Ready to live and work: Armenian-Syrians arrive with strong roots in Canada
Loved ones reconnect in Toronto on Friday morning after 163 Syrian refugees arrived in Toronto late Thursday night. Among the newcomers are a music teacher, a pharmacist, a taxi driver, a trained violinist and a little girl excited for English classes.
Graham Slaughter, CTVNews.ca Staff
Published Friday, December 11, 2015 10:22PM EST
Friday marked the first day of a new life for 163 Syrian refugees who recently arrived in Toronto, including many Armenian Christians who are reconnecting with estranged loved ones after years spent apart.
More than half of the first group of Syrian refugees are Armenian Christians who had been living in Syria, but were forced to flee after war broke out.
Among the refugees –- all of whom were privately sponsored -- are a music teacher, a pharmacist, a taxi driver, a trained violinist and a little girl excited for English classes.
And several newcomers say they already have their sights set on new jobs, school for their children and post-secondary aspirations.
One of those refugees is a pharmacist who plans to get his qualifications so he can work in Canada.
“First of all surely we have to find a job, and then I'm thinking to study," his wife told CTV News Friday morning.
The couple has already planned to put their five-year-old son in school as soon as possible.
“We're going to start a new life here,” she added.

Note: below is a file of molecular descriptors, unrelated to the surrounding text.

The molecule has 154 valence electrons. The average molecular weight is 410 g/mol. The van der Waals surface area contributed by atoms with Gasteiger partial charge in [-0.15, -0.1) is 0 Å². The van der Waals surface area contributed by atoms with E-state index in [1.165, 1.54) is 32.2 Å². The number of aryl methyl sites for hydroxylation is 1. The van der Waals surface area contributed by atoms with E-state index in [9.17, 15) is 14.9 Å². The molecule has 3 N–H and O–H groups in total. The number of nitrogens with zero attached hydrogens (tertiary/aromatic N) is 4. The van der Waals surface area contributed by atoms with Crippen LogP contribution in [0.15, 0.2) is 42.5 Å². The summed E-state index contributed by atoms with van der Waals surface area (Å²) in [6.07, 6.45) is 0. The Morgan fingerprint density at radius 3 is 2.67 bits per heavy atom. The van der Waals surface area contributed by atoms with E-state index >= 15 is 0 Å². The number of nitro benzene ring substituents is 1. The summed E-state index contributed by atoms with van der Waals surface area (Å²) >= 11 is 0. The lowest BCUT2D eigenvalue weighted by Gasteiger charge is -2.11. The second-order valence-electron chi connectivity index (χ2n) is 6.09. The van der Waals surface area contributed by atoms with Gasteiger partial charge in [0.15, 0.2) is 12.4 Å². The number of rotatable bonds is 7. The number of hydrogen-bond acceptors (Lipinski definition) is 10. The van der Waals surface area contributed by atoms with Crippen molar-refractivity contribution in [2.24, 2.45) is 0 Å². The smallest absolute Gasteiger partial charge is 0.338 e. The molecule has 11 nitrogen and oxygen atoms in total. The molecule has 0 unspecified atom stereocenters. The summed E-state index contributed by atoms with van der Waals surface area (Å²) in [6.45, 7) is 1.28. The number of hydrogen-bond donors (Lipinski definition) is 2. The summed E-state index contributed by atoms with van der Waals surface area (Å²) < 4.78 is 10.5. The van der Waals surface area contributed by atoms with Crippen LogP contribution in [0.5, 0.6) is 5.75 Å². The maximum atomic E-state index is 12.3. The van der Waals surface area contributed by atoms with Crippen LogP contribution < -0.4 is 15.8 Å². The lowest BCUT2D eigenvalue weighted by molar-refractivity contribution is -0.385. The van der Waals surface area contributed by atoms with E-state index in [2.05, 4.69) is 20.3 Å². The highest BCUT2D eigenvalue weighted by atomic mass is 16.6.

Among the refugees was also Eddie Asaad, 19, who packed his prized violin in the limited baggage he was allowed for the overseas journey.
Now that he’s in Canada, his next goal is fairly typical for a 19-year-old: to get accepted to university.
“The day I received the acceptance (to Canada) I applied to three universities right here in Toronto," Asaad said.
The majority of the 163 refugees are expected to remain in Ontario and will be resettled in Toronto, Willowdale, Windsor, Hamilton and other communities. About 40 will move to B.C. and Alberta.
The refugees were greeted at Toronto’s Pearson International Airport by an A-list political entourage, including Prime Minister Justin Trudeau, Ontario Premier Kathleen Wynne and Immigration Minister John McCallum.
Trudeau was lauded in headlines across the globe for the in-person welcome, with media from the New York Times to the BBC profiling the move. GQ went so far to offer the headline: “Canadian Prime Minister Justin Trudeau Just Gave U.S. Politicians a Refreshing Lesson in Compassion.”
But possibly the most impactful greetings came from friends and loved ones, some of whom had nervously waited for years for family to flee the war-torn region.
Armenian-Canada Nayiri Balyozian hugged her brother for the first time in five years on Friday. He was one of about 90 Syrian-Armenian refugees who gathered at an Armenian community centre to meet with sponsors on Friday.
“I feel so good now with this reunion. Thanks to Canada, thanks to our Armenian community,” Balyozian told CTV Toronto.
Her brother, Housep Balyozian, said he is happy to be in a country “that has a lot of freedom, without weapons, without guns.”
“Emotional? I cannot speak,” he said.
Vartivar Kochoian drove from Montreal overnight to see his brother, George, who he hadn’t seen in 10 years.
“I said, ‘Is it real?’” Kochoian said, recalling their reunion. “I’m sure it’s real now.”
More flights this weekend
Another plane with 160 Syrian refugees is expected to arrive in Montreal on Saturday, and McCallum says Ottawa is on track to resettle 10,000 refugees by the end of the year.
On Friday, the government also announced a $5-million donation from CN Rail that will be applied to the resettlement efforts.
McCallum described the move as setting “the platinum standard” for the business community, and called on others from the private sector to “show a similar generosity.”
With files from CTV News’ John Musselman and John Vennavally-Rao